American individuals, corporations, foundations and bequests donated some $427.7 billion to U.S. charities in 2018, according to Giving USA 2019: The Annual Report on Philanthropy for the Year 2018.
Total charitable giving rose by 0.7% measured in current dollars year over year. Adjusted for inflation, total giving declined by 1.7%.
The report was researched and written by the Indiana University Lilly Family School of Philanthropy.
“After reaching record-breaking levels of giving in 2017, American individuals and organizations continued their generous support of charitable institutions in 2018,” Rick Dunham, chair of Giving USA Foundation and chief executive of Dunham + Co.
“However, the environment for giving in 2018 was far more complex than most years, with shifts in tax policy and the volatility of the stock market. This is particularly true for the wide range of households that comprise individual giving and provide over two-thirds of all giving.”
Several competing factors in the economic and public policy environments last year may have shifted some previous giving patterns, according to the report. Economic variables that shape giving, such as personal income, had relatively strong growth, while the fourth-quarter stock market decline may have had a dampening effect.
The policy environment also likely influenced some donors’ behavior in 2018, the report said. The federal tax overhaul that doubled the standard deduction resulted in a drop in the number of individuals and households that itemize various types of deductions on their tax returns.
Whereas more than 45 million households itemized deductions in 2016, that number may have dropped to 16 million to 20 million households in 2018, reducing an incentive for charitable giving.
“Growth in total giving was virtually flat,” Amir Pasic, the Eugene R. Tempel Dean of the Lilly Family School of Philanthropy, said in the statement. “Contributions from individuals and their bequests were not as strong as in 2017, while giving by foundations and corporations experienced healthy growth.”
Pasic noted, however that charitable giving is multidimensional, and it is hard to disentangle the degree to which each factor may have affected donations.
Donors and Recipients
Giving by foundations set a record in 2018, reaching its highest-ever dollar amount even when adjusted for inflation, $75.9 billion, and growing to its largest share of total giving to date, 18%.
Individual giving decreased as a percentage of total giving to 68%, down two points from 2017, despite achieving its third-highest total dollar amount on record, adjusted for inflation, $292 billion.
Giving by corporations increased by 5.4% last year to $20 billion — an inflation-adjusted increase of 2.9%. The report noted that this giving is highly responsive to changes in corporate pretax dollars and GDP, and its year-over-year trend lines tend to be more turbulent as a result.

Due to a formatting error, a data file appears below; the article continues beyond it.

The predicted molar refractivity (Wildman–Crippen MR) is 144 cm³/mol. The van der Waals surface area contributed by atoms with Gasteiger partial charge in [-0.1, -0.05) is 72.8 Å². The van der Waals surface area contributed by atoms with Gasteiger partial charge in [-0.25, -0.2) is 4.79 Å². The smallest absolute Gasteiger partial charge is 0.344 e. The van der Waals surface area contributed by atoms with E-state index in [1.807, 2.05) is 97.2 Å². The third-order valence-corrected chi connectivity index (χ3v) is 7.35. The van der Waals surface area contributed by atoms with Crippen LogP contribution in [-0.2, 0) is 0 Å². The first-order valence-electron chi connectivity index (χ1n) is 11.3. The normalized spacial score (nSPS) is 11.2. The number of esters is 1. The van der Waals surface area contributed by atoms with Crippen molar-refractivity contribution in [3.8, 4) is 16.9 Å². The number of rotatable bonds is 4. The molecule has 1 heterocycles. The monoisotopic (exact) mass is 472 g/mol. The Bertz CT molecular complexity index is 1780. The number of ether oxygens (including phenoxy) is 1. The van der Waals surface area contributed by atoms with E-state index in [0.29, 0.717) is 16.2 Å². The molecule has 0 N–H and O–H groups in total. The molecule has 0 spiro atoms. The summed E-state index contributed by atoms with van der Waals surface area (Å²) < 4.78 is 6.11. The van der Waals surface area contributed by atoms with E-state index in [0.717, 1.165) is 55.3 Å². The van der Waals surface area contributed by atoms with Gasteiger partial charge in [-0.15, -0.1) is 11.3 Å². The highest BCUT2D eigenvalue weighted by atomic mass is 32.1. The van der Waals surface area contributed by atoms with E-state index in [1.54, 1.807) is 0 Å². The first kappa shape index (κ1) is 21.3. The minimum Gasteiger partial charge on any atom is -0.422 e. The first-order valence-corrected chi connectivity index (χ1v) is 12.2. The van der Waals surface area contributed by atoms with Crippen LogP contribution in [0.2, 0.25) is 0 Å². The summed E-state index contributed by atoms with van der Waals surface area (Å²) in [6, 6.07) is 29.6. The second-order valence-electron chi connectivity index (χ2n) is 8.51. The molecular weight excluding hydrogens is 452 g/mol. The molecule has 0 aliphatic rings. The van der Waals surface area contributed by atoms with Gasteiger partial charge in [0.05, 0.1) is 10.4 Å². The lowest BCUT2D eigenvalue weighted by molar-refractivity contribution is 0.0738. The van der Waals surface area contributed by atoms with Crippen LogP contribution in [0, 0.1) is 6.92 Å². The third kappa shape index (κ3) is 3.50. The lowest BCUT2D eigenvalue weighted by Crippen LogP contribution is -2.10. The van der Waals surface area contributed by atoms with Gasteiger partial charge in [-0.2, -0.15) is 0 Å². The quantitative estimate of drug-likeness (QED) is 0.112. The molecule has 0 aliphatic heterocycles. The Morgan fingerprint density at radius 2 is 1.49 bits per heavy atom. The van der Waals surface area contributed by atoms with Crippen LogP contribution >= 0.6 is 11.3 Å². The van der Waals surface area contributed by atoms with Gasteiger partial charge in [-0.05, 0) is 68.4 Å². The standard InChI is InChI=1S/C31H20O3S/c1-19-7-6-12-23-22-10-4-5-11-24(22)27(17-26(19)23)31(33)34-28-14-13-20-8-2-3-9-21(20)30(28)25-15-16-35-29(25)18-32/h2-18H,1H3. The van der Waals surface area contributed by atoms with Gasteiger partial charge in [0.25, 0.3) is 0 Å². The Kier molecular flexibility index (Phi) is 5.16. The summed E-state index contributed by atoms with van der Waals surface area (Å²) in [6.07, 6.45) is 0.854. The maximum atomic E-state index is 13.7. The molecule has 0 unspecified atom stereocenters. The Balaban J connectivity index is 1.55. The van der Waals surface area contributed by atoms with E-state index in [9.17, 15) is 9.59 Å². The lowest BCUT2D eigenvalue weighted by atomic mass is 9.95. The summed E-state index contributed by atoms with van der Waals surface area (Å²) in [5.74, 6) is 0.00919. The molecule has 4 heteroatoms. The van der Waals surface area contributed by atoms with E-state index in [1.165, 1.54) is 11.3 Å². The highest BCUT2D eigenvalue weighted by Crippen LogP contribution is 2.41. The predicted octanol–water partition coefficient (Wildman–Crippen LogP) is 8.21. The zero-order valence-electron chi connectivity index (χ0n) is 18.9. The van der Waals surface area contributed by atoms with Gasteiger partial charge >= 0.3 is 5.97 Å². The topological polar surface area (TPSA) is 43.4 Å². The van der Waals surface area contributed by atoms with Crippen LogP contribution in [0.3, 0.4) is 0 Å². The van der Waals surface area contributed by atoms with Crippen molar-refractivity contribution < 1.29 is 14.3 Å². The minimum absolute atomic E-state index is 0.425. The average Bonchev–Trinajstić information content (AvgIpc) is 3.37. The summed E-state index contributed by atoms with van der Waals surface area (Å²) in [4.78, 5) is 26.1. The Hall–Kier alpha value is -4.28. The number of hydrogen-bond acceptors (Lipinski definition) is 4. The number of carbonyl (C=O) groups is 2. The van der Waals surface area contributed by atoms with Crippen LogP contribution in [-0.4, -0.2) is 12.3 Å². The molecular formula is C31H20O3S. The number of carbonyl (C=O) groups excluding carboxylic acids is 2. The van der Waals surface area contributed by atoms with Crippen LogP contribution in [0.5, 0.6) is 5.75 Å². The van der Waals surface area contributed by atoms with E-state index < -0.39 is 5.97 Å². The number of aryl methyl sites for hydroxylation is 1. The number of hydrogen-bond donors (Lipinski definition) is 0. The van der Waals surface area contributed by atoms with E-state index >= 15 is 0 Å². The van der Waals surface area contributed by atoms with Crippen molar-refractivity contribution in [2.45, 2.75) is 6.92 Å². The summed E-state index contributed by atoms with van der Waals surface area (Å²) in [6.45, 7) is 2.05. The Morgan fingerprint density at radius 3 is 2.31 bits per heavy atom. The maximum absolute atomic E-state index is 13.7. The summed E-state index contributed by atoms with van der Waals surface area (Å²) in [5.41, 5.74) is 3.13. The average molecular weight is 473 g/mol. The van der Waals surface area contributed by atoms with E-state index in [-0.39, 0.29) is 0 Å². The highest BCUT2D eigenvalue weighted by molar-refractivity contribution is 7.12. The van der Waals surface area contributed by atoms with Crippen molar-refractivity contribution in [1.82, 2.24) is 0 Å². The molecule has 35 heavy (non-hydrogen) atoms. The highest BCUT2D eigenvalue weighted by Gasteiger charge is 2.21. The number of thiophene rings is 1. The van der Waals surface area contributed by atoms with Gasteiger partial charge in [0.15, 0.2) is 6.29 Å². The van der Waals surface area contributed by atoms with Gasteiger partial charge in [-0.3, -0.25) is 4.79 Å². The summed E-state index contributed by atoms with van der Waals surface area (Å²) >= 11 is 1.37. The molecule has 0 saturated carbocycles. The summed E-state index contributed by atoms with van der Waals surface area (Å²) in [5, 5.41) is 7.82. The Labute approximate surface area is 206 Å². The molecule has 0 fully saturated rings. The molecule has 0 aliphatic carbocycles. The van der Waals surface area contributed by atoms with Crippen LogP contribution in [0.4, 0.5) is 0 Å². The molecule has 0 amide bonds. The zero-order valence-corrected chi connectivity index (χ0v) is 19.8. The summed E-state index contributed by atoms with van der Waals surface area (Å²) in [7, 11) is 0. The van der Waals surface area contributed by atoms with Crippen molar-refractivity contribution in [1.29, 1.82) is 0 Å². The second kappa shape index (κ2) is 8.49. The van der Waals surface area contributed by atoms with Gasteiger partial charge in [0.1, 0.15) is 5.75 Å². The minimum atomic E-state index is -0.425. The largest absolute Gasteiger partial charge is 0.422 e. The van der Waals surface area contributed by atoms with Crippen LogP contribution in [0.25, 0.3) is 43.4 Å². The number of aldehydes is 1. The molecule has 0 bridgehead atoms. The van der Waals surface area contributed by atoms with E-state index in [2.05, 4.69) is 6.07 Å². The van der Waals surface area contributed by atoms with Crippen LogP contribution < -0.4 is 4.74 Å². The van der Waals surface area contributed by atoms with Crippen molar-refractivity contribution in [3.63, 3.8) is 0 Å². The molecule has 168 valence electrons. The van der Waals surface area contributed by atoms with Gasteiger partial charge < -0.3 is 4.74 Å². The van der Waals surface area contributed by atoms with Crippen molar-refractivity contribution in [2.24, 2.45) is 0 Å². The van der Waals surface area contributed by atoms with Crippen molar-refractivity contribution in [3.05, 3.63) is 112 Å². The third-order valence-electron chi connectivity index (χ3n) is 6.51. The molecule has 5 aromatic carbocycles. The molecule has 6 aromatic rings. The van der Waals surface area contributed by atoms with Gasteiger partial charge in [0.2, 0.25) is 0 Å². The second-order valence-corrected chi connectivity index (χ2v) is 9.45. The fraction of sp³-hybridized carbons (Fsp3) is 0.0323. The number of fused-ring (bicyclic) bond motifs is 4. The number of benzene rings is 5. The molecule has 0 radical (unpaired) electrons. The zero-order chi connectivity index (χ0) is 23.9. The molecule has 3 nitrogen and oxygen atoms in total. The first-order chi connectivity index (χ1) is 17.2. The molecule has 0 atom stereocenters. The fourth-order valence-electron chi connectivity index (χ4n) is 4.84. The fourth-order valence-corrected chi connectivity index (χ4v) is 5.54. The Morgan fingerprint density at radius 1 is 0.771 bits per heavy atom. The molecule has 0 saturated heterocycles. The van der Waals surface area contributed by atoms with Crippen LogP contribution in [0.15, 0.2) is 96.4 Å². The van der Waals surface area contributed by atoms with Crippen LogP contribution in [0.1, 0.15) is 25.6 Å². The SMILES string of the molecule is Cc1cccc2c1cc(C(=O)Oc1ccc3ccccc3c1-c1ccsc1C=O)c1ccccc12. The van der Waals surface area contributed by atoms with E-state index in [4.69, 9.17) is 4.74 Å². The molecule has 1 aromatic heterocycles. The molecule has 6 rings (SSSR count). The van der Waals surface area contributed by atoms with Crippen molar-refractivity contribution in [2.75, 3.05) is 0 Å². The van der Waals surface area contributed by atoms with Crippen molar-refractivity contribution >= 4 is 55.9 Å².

Bequests to charity totaled an estimated $39.7 billion in 2018, a 0.0% increase from 2017 — down by 2.3%, adjusted for inflation.
Charitable sectors experienced uneven growth in current dollars last year, with two recipient categories growing, three staying relatively flat and four declining. The reported noted that it is not unusual for strong growth in giving one year to be followed by slower growth or a decline the following year, especially in terms of inflation-adjusted dollars.
Here’s how charitable sectors fared last year:
- Religion: $124.5 billion, -1.5% (inflation-adjusted -3.9%)
- Education: $58.7 billion, -1.3% (inflation-adjusted -3.7%)
- Human services: $51.5 billion, flat (inflation-adjusted -2.7%)
- Foundations: $50.3 billion, -6.9% -inflation-adjusted -9.1%)
- Health: $40.8 billion, flat (inflation adjusted -2.3%)
- Public-society benefit: $31 billion, -3.7% (inflation-adjusted -6%)
- Arts, culture, humanities: $19.5 billion, flat (inflation-adjusted -2.1%)
- International affairs: $22.9 billion, +9.6% (inflation-adjusted +7%)
- Environment, animal groups: $12.7 billion, +3.6% (inflation-adjusted +1.2%)
In addition, giving to individuals, just 2% of total giving, decreased by an estimated 2.6% (4.9% in inflation-adjusted dollars) in 2018, to $9.1 billion. The report said most of these donations are in-kind gifts of medications to patients in need, made through the patient assistance programs of pharmaceutical companies’ operating foundations.
Unallocated giving totaled $6.5 billion in 2018. According to the report, this amount can be considered the difference between giving by source and use in a particular year.
It includes the difference between itemized deductions by individuals and households carried over from previous years. The tax year in which a gift is claimed by the donor, i.e., carried over, and the year when the recipient organization reports it as revenue, the year in which it is received, may be different.
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